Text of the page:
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This version of NSU News has been archived as of February 28, 2019. To search through archived articles, visit nova.edu/search. To access the new version of NSU News, visit news.nova.edu.

This version of SharkBytes has been archived as of February 28, 2019. To search through archived articles, visit nova.edu/search. To access the new version of SharkBytes, visit sharkbytes.nova.edu.

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Contact

Division of Public Relations and Marketing Communications
Nova Southeastern University
3301 College Avenue
Fort Lauderdale, Florida 33314-7796

nova.edu/prmc

SharkBytes Archives

Contact

Division of Public Relations and Marketing Communications
Nova Southeastern University
3301 College Avenue
Fort Lauderdale, Florida 33314-7796

(954) 262-5353
(800) 541-6682 x25353
Fax: (954) 262-3954
communications@nova.edu

Tag Archives: Mahmood Shivji Ph.D.

Professor and Graduate Students From Nova Southeastern University’s Oceanographic Center Participate in Oil Transport Study in the Gulf of Mexico

FORT LAUDERDALE-DAVIE, Fla.– January 10, 2014 – Researchers from Nova Southeastern University’s Oceanographic Center (OC) recently participated in a three-week field campaign in the Gulf of Mexico that centered on the fate of oil that is released into the environment. As a part of this study, NSU researchers also took…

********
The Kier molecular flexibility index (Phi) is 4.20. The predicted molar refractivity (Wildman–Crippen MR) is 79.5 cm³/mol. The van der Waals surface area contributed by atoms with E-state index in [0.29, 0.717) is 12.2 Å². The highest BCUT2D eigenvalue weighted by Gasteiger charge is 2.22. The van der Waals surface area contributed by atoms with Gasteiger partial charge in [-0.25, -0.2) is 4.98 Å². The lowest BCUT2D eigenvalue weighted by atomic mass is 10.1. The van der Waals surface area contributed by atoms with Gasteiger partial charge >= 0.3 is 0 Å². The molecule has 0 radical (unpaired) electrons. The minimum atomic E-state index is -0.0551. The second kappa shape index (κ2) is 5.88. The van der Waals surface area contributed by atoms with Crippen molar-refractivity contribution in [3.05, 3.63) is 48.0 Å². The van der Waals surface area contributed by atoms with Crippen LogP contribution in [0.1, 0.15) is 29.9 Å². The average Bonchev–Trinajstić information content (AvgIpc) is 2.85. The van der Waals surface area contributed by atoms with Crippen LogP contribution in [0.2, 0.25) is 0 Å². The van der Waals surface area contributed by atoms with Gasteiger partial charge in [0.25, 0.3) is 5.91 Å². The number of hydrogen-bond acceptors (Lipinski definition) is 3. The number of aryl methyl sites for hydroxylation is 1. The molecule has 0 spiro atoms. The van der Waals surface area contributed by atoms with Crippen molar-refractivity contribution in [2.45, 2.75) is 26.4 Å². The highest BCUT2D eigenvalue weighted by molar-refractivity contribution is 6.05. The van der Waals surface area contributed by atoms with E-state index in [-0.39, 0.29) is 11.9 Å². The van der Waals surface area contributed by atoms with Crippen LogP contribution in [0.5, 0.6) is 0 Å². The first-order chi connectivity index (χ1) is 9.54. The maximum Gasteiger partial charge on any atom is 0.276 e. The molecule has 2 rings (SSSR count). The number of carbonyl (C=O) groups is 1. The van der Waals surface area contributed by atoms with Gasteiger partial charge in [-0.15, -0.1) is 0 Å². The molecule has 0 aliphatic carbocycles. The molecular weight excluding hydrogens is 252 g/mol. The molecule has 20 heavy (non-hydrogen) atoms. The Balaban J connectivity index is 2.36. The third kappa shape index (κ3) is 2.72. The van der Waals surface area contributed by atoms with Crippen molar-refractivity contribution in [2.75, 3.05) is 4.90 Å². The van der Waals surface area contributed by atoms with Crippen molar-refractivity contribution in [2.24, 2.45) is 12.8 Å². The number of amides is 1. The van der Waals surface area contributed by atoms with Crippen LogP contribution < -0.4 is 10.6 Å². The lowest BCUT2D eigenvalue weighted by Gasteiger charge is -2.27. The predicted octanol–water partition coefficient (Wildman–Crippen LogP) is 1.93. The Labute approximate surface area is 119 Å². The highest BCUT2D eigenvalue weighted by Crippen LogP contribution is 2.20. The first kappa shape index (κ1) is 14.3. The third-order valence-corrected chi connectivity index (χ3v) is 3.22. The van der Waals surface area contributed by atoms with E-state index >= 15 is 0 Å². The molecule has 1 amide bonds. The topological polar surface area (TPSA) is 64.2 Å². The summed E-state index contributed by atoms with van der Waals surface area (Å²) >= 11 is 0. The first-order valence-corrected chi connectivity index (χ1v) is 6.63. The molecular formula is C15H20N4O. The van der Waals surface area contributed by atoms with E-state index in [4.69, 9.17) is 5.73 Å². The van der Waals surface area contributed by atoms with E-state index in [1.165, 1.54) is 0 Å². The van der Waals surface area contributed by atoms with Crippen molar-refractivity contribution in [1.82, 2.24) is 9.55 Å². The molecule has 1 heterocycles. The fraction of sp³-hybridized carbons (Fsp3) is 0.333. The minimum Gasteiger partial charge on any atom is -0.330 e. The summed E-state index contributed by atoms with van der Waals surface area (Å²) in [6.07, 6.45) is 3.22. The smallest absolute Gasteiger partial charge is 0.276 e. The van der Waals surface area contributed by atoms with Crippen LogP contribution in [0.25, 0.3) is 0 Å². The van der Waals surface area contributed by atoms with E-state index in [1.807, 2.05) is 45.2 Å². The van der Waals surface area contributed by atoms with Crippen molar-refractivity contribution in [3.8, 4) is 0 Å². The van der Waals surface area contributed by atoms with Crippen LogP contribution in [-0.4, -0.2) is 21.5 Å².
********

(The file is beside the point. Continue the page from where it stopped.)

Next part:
Genome Scale View of Great White Shark Uncovers Unexpected and Distinctive Features

First Large-Scale Analysis of White Shark Gene Products Finds Fewer Differences
Compared To Humans Than Bony Fishes


NSU’s Guy Harvey Research Institute’s Shark-Tracking Website Featured During Shark Week 2013

Nova Southeastern University’s (NSU) Guy Harvey Research Institute’s shark-tracking website was featured by several media outlets during the 2013 Shark Week


NSU Shark-tracking Website Helps Viewers ‘Dive Into Shark Week’

Nova Southeastern University’s (NSU) Guy Harvey Research Institute (GHRI) will help shark enthusiasts take their “Shark Week 2013” to the next level with an interactive website that tracks four shark species (mako, tiger, oceanic white tip and sand tiger) around the world. Users can interface with the technology to see where and how far the sharks travel over time.